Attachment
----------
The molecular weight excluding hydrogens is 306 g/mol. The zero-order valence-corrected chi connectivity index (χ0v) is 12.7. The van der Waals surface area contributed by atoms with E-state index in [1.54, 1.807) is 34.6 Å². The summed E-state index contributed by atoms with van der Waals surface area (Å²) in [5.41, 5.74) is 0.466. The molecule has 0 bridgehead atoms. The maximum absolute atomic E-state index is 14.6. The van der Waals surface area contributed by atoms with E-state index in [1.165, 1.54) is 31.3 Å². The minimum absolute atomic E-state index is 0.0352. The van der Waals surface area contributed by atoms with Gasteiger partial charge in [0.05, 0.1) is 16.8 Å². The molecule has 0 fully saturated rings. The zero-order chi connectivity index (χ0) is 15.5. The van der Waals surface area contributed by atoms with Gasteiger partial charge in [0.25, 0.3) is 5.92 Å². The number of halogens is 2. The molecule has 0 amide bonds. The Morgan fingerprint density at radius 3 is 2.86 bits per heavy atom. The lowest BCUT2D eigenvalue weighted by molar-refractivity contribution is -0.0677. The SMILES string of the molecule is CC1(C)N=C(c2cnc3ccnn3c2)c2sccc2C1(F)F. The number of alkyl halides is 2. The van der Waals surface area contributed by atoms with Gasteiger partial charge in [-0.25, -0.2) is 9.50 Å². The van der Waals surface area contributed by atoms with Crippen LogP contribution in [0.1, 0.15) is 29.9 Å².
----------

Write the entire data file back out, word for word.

The molecular weight excluding hydrogens is 306 g/mol. The zero-order valence-corrected chi connectivity index (χ0v) is 12.7. The van der Waals surface area contributed by atoms with E-state index in [1.54, 1.807) is 34.6 Å². The summed E-state index contributed by atoms with van der Waals surface area (Å²) in [5.41, 5.74) is 0.466. The molecule has 0 bridgehead atoms. The maximum absolute atomic E-state index is 14.6. The van der Waals surface area contributed by atoms with E-state index in [1.165, 1.54) is 31.3 Å². The minimum absolute atomic E-state index is 0.0352. The van der Waals surface area contributed by atoms with Gasteiger partial charge in [0.05, 0.1) is 16.8 Å². The molecule has 0 fully saturated rings. The zero-order chi connectivity index (χ0) is 15.5. The van der Waals surface area contributed by atoms with Gasteiger partial charge in [0.25, 0.3) is 5.92 Å². The number of halogens is 2. The molecule has 0 amide bonds. The Morgan fingerprint density at radius 3 is 2.86 bits per heavy atom. The lowest BCUT2D eigenvalue weighted by molar-refractivity contribution is -0.0677. The SMILES string of the molecule is CC1(C)N=C(c2cnc3ccnn3c2)c2sccc2C1(F)F. The number of alkyl halides is 2. The van der Waals surface area contributed by atoms with Gasteiger partial charge in [-0.25, -0.2) is 9.50 Å². The van der Waals surface area contributed by atoms with Crippen LogP contribution in [0.1, 0.15) is 29.9 Å².